Orlando City went and did it. The Lions assembled their list of potential coaches, went hard after the top name on their list, and today made that hiring official. But what do we really know about Oscar Pareja outside of his history of successful seasons in Major League Soccer?
Let’s start with the soccer basics, is there a particular shape and tactical style that Pareja prefers to use or is everything tailored to the opponent?
Ben Lyon: In an ideal world, Oscar Pareja is a 4-3-3 guy who enjoys bombing down the wings with overlapping backs. I think it is fair to say none of his previous coaching stops allowed for him to put what he would consider his ideal on the field in any particular game (although he would never let you know that). He primarily relied on a 4-2-3-1 in his Colorado and Dallas days, and I would not be surprised if that’s how he rolled in his first season in Orlando. Tactically, Papi has been consistently pragmatic with his game plans at previous stops, preferring a lower block in most road games and a more front foot style at home, but he definitely showed a penchant for tweaking that based on the opponent. To contrast him with Luchi Gonzalez, Pareja was way more likely to play with five in the back at the start or to start with two strikers. He’s pretty flexible at the end of the day.
Is Pareja’s reputation for playing younger guys overblown or skewed by the good academy system Dallas has or does he really like to play the kids early?
BL: It might be a little skewed; the academy has produced a plethora of talent. Then again, a lot of those guys ended up washing out pretty early with limited minutes. Probably the best case that it isn’t just all about raw talent when it comes to placing blind faith in the youth is Victor Ulloa. Victor had actually run out of contract from his Homegrown deal and looked increasingly like his pro days would be cut short before Pareja returned to Dallas from Colorado. Papi brought him back in to trial, coached him up to a new contract, and eventually he became a regular on some very good teams before his later incarnation as expansion team building block. Vic earned all of that, but it’s hard to say that Pareja’s belief in him at a young age didn’t play a large part in that.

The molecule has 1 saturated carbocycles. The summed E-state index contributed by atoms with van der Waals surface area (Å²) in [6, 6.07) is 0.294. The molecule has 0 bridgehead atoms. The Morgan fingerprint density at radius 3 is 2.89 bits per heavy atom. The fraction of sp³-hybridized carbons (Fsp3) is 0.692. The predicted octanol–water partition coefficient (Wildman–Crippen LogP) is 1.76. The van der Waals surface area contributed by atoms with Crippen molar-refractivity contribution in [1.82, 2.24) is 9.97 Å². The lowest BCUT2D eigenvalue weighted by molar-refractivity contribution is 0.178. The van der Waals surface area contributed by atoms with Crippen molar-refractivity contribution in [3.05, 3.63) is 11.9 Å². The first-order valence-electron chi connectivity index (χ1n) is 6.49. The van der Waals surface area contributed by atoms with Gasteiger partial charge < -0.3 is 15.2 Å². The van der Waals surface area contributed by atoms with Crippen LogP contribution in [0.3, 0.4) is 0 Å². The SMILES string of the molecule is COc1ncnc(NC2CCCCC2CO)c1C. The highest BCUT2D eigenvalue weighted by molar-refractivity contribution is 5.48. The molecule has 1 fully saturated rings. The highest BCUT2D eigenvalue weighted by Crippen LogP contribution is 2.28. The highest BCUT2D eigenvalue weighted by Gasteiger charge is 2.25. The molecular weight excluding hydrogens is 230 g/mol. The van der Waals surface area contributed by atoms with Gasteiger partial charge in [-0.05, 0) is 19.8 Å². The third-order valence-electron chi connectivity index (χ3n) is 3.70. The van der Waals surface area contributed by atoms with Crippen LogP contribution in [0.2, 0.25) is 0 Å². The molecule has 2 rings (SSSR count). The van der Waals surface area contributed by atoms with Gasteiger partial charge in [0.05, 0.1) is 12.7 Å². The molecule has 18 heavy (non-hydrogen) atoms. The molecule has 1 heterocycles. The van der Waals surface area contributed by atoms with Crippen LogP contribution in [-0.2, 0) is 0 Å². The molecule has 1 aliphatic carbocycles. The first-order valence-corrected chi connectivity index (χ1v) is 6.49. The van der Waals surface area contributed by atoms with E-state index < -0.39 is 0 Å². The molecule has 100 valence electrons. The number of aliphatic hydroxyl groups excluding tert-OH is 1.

What did you see as Pareja’s strengths and weaknesses as a coach during his time with FC Dallas?
BL: Aside from getting a lot out of youth players, Oscar has a real evangelical quality about him that the fans and players love. He did an absolutely phenomenal job of connecting the organization from top to bottom, and he’s had an absolutely wild track record of turning erstwhile midfielders and attackers (eg, Atiba Harris, Je-Vaughn Watson, and Ryan Hollingshead) into decent to good outside backs. He also has a proven track record of molding unproven South American talent into elite players. Guys like Mauro Diaz and Fabian Castillo both made Best XI and earned the club transfer fees. Michael Barrios has to be the most underrated player in the league. There’s probably a couple of players on Orlando that will seemingly come out of nowhere to impress you this year.
As for weaknesses, he can be a little stubborn in his approach sometimes, perhaps not rotating his players enough. There have been quite a few times it seemed he packed in to a defensive shell too early although it’s mostly hard to argue with the results. There’s really not much not to like. He had a good run in Colorado, a great run in Dallas, and even though his time at Xolos wasn’t an unqualified success, 52 points from 35 games in Tijuana is nothing to sneeze at. You can expect immediate results for the Lions this year. The folks in Dallas will be interested to see how far he goes off the bat with a second team and deeper pockets at his disposal. You’re going to love this guy.
Big thanks to Ben for sharing his thoughts on Orlando City’s new gaffer.